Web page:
NBA Commissioner Adam Silver breathed a sigh of relief as an unpredictable season just ended. He’s already looking ahead, as six teams exit the bubble without a head coach. The New Orleans Pelicans, Houston Rockets, Oklahoma City Thunder, LA Clippers, Indiana Pacers, and Philadelphia 76ers will spend the offseason trying to fill the coveted openings.
A vast array of qualified candidates will apply for the openings. And the issue of racial equality will undoubtedly be a hot topic. The NBA’s fan base consists of the highest percentage of Black viewers in all of the pro sports. In sharp contrast, only five of the 30 NBA head coaches are Black. Amidst the current Black Lives Matter protests, this statistic is unacceptable.
The Rooney Rule
As The Undefeated details, during the NBA Finals media address, Silver stated:
“We have six openings right now. We’re in discussions with all of those teams about making sure there’s a diverse slate of candidates. We’ve looked at what might be an equivalent to a Rooney-type rule in the NBA, and I’m not sure it makes sense. I’m open-minded if there are other ways to address it.”
Established in 2003, the Rooney Rule got its start in the NFL. The policy states that league teams are required to interview ethnic-minority candidates. It applies to available head coaching and senior football operation positions. Unlike affirmative action, there is no hiring quota, and minorities don’t receive preference.
Proposed by Dan Rooney, former owner of the Pittsburgh Steelers, the purpose of the rule was to make sure black coaches got the chance to interview for high-level coaching positions. Statistics showed that black men were less likely to be hired as a head coach, despite their successful track record. Currently, the NFL only has three African-American head coaches, the same amount that existed when the rule was enacted.
Silver has expressed that the NBA can do better in their hiring practices. With six head coach positions up for grabs, he was quick to point out, “I know we can do better, and I think we will do better.”
NBA Commissioner Adam Silver wants to avoid the Rooney Rule
Silver made it clear that he wants to avoid implementing a Rooney Rule for coaching hires. He stated that he doesn’t want to operate a league where “the commissioner is dictating to a team who they should or shouldn’t hire.”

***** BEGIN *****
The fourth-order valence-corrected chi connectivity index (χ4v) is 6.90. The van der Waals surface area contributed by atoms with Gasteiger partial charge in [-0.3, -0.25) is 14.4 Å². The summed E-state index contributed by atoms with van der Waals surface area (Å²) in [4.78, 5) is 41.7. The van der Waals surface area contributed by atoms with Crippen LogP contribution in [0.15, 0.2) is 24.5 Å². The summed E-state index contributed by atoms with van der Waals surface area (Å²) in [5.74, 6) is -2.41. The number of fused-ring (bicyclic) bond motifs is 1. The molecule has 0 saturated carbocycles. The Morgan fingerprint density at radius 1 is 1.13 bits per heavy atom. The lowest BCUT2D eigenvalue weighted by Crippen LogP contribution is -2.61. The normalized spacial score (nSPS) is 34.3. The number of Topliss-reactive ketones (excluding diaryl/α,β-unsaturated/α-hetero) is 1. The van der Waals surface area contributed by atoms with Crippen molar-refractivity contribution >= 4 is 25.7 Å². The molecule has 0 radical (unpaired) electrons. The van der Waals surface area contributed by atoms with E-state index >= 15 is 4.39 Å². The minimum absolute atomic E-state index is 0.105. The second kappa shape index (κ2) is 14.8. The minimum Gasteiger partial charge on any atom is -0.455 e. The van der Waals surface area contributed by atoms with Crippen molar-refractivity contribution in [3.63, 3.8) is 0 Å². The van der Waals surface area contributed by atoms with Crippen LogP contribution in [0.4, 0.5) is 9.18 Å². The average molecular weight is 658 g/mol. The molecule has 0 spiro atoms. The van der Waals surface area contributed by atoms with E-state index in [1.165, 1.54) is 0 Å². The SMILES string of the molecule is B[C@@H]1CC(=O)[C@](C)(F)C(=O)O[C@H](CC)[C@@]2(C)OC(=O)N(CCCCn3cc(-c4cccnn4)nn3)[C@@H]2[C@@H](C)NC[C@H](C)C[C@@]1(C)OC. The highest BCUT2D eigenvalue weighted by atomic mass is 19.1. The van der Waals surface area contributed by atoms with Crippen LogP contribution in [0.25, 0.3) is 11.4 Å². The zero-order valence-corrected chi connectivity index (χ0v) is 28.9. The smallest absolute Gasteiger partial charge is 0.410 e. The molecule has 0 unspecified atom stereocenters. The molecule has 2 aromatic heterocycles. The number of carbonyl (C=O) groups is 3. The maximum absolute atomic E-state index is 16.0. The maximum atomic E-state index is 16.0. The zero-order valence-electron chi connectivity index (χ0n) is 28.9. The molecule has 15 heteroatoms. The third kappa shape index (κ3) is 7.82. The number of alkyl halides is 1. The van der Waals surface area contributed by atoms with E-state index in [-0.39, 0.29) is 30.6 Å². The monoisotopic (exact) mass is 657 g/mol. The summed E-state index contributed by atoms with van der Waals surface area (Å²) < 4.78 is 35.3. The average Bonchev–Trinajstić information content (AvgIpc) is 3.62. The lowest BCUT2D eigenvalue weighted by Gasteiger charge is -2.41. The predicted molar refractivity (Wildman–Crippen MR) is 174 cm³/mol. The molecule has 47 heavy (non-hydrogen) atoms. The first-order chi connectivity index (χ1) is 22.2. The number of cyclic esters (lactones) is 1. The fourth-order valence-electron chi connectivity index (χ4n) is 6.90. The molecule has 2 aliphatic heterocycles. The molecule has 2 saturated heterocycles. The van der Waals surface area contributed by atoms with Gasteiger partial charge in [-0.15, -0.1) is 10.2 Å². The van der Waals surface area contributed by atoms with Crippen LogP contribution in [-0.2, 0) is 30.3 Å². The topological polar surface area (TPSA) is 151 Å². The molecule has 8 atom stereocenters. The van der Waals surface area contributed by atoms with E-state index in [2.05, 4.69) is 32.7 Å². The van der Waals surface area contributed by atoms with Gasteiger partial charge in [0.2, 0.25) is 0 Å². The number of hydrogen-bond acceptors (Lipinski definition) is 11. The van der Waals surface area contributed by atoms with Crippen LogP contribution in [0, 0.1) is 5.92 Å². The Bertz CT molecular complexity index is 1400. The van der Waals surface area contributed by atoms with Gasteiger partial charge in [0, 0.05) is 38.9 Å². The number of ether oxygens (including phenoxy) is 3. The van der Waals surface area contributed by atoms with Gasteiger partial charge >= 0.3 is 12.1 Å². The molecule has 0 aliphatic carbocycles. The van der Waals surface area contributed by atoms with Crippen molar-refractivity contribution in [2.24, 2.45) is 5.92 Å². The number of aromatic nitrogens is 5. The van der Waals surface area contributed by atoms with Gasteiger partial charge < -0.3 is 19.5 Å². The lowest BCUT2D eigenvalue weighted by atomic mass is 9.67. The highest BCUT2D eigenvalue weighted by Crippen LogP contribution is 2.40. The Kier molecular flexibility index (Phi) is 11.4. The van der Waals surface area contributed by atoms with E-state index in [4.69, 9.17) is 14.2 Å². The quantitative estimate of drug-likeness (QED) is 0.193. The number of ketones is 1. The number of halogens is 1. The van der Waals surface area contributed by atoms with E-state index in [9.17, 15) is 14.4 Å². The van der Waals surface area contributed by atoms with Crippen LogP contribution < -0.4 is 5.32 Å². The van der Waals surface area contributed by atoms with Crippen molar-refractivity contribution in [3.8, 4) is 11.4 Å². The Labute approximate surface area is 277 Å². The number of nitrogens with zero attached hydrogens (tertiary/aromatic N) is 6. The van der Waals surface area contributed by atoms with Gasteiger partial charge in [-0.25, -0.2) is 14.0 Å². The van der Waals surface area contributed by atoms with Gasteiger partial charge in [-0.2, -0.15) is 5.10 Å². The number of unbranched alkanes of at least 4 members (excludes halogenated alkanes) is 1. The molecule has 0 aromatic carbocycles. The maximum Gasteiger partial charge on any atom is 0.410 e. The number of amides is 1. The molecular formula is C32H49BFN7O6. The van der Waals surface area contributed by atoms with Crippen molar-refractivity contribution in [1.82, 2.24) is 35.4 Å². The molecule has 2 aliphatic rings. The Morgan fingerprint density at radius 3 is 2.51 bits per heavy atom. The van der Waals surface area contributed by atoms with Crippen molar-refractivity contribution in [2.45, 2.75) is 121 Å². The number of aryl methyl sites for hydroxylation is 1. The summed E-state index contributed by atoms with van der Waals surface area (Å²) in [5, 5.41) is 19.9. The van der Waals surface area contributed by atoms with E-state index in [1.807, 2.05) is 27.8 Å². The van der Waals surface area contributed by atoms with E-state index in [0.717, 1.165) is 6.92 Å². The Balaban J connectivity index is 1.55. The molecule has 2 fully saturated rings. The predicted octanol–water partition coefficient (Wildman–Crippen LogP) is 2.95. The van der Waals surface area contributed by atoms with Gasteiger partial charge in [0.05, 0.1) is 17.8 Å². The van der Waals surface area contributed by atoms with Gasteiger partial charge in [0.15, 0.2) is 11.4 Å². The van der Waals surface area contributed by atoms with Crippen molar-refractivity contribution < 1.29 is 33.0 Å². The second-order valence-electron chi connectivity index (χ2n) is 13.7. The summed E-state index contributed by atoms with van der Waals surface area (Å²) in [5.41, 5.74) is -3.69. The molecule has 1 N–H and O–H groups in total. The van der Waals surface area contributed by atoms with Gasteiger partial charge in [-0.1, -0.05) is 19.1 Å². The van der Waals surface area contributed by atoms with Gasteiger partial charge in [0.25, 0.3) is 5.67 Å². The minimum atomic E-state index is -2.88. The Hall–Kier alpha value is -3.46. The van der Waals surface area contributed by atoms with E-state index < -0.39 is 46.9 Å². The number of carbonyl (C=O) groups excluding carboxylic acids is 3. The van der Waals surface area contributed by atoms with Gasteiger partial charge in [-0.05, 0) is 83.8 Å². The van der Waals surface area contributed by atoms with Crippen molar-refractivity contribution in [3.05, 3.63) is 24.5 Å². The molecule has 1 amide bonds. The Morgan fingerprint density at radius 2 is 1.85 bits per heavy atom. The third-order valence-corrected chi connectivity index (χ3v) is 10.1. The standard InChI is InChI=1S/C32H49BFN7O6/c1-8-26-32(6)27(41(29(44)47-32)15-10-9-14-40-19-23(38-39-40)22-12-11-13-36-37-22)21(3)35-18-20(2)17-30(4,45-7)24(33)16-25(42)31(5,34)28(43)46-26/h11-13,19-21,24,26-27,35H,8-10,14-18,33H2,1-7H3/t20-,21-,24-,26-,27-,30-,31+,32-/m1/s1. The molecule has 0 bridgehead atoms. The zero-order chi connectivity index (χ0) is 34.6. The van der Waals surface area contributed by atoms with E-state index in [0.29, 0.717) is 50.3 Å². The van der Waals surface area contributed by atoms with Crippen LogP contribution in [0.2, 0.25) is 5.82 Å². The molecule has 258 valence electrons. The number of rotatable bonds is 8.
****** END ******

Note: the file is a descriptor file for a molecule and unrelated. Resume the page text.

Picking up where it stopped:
In a recent interview, Silver told ESPN that the NBA is committed to standing for social justice and racial equality. He says that philosophy is part of the DNA of the league. Many people think not enough is being done to fill head staffing roles with minorities, especially those of color. Silver would like to avoid using a Rooney Rule type of system and hopes that it all will just work itself out naturally.
Does the NBA need a Rooney Rule?
More than any other professional sporting league in America, the NBA has developed a reputation for being the most racially conscious. Silver took over as commissioner in 2014, and since that time has been aware and very outspoken about racial inequality.
The hiring practices of the NBA came into the spotlight with the recent hiring of Steve Nash as head coach of the Brooklyn Nets. With no coaching experience, an ESPN commentator referred to his getting the position as “white privilege.” Jacque Vaughn, a Black man and interim coach of the team, was the obvious choice to fill the role, yet was overlooked.
Despite this glaring oversight, there has been some progress. The Chicago Bulls, Denver Nuggets, and Detroit Pistons recently hired Black men as their general managers. Long-time coaching legend Doc Rivers is rumored to be taking over as head coach for the 76ers. Hopefully, this is an indication that people of color will start to have a real shot at an NBA head coaching position without the need for the Rooney Rule.